Mabey, the RUS and the Official Committee of Unsecured Creditors of Cajun have asked the bankruptcy court for an order prohibiting the LPSC from even thinking about a central feature of this (and any other) reorganization proceeding, namely, the suspension of interest payments on prepetition debt. What is reality for everyone else involved in this case is something that the LPSC, charged with protecting the public interest, is to be precluded from considering. This amounts to an order that would prohibit the LPSC from exercising the discretion that it is charged by Louisiana law with exercising. Whatever may be the limits on the LPSC's discretion imposed by the Bankruptcy Code, we see no sufficient basis on this record for the bankruptcy court's injunctionor its termination of the escrow. We therefore reverse the district court's order affirming the bankruptcy court's grant of summary judgment in favor of appellees and vacate the injunction.
On appeal to this court,20 Mabey argues that the escrow account cannot be properly reinstated, however, because the LPSC failed to seek a stay from the district court21 and, relying on the Louisiana Supreme Court's decision in South Cent. Bell Tel. Co. v. Louisiana Pub. Serv. Comm'n, 594 So. 2d 357 (La. 1992), Mabey asserts that "funds earned by a utility under a set rate are the utility's property until the rate changes, and cannot be taken back." See 594 So. 2d at 359 ("Consequently, the revenues collected under the lawfully imposed rates become the property of the utility and cannot rightfully be made the subject of a refund."). We find these arguments meritless. The amended rate order clearly reduces Cajun's wholesale rate by the interest component, but permits the collection of the interest component in escrow subject to refund, and thus the interest component cannot be said to be part of the "lawfully imposed rate." Cajun's only role with respect to these funds has been to function as an escrow agent with bare legal title and an exceedingly remote contingent interest.
We therefore remand the case to the district court, and by reference to the bankruptcy court, to reinstate the escrow with the funds that were collected prior to its termination in April 1998, together with those funds that have been collected since that time and those funds that will hereafter be collected pursuant to the amended rate order.
For the foregoing reasons, we REVERSE the district court's order affirming the bankruptcy court's grant of summary judgment in favor of appellees, VACATE the injunction, REINSTATE the escrow, and REMAND the case to the district court, and by reference to the bankruptcy court, for further proceedings consistent with this opinion. Costs shall be borne by appellees.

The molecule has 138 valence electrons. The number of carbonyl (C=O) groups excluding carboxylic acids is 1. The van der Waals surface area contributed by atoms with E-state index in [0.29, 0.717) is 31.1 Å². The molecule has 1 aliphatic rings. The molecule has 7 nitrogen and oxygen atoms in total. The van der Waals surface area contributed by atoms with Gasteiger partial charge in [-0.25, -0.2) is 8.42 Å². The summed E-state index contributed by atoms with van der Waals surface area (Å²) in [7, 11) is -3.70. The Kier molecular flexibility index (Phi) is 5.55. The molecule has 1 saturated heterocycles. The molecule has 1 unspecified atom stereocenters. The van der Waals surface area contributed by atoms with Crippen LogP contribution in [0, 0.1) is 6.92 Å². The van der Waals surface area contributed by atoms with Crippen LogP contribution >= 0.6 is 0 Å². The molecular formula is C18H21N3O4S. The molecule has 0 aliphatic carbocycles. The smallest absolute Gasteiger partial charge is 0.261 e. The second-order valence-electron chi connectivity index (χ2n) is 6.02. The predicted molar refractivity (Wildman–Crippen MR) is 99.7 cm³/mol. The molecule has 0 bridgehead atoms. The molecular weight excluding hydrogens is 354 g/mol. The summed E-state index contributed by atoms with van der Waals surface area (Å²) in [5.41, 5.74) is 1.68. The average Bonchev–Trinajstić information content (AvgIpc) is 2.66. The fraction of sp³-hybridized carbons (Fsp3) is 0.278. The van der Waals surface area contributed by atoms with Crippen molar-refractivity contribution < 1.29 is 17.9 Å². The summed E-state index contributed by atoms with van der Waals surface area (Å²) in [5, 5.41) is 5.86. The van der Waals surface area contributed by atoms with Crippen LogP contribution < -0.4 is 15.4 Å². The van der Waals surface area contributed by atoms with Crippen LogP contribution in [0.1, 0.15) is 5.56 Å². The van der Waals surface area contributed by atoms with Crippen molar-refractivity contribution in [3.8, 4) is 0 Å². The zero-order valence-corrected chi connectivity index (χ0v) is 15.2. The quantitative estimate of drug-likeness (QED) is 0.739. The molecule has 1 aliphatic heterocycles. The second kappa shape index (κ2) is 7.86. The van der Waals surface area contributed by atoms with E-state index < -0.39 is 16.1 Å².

We have previously considered issues arising from Cajun's bankruptcy proceeding on several occasions, and we therefore summarize only those facts necessary for the disposition of this appeal. See Mabey v. Southwestern Elec. Power Co. (In re Cajun Elec. Power Coop., Inc.), 150 F.3d 503 (5th Cir. 1998), cert. denied, 119 S. Ct. 2019 (1999); Official Comm. of Unsecured Creditors v. Cajun Elec. Power Coop., Inc. (In re Cajun Elec. Power Coop., Inc.), 119 F.3d 349 (5th Cir. 1997); United States v. Cajun Elec. Power Coop., Inc. (In re Cajun Elec. Power Coop., Inc.), 109 F.3d 248 (5th Cir. 1997); Cajun Elec. Power Coop., Inc. v. Central La. Elec. Coop., Inc. (In re Cajun Elec. Power Coop., Inc.), 74 F.3d 599 (5th Cir 1996).
Section 105(a) states that a bankruptcy court "may issue any order, process, or judgment that is necessary or appropriate to carry out the provisions" of the Bankruptcy Code.
Section 502(b) (2) provides that a bankruptcy court shall determine the amount of a creditor's claim as of the date of the filing of the bankruptcy petition, and "shall allow such claim in such amount, except to the extent that . . . such claim is for unmatured interest."
Under the absolute priority rule, a plan of reorganization is considered "fair and equitable" under 11 U.S.C. 1129(b), and is thus subject to confirmation despite the rejection of the plan by one or more classes of claims or interests, if "the holder of any claim or interest that is junior to the claims of such class will not receive or retain under the plan on account of such junior claim or interest any property." 11 U.S.C. 1129(b) (2) (B) (ii); see Mabey v. Southwestern Elec. Power Co., 150 F.3d at 519.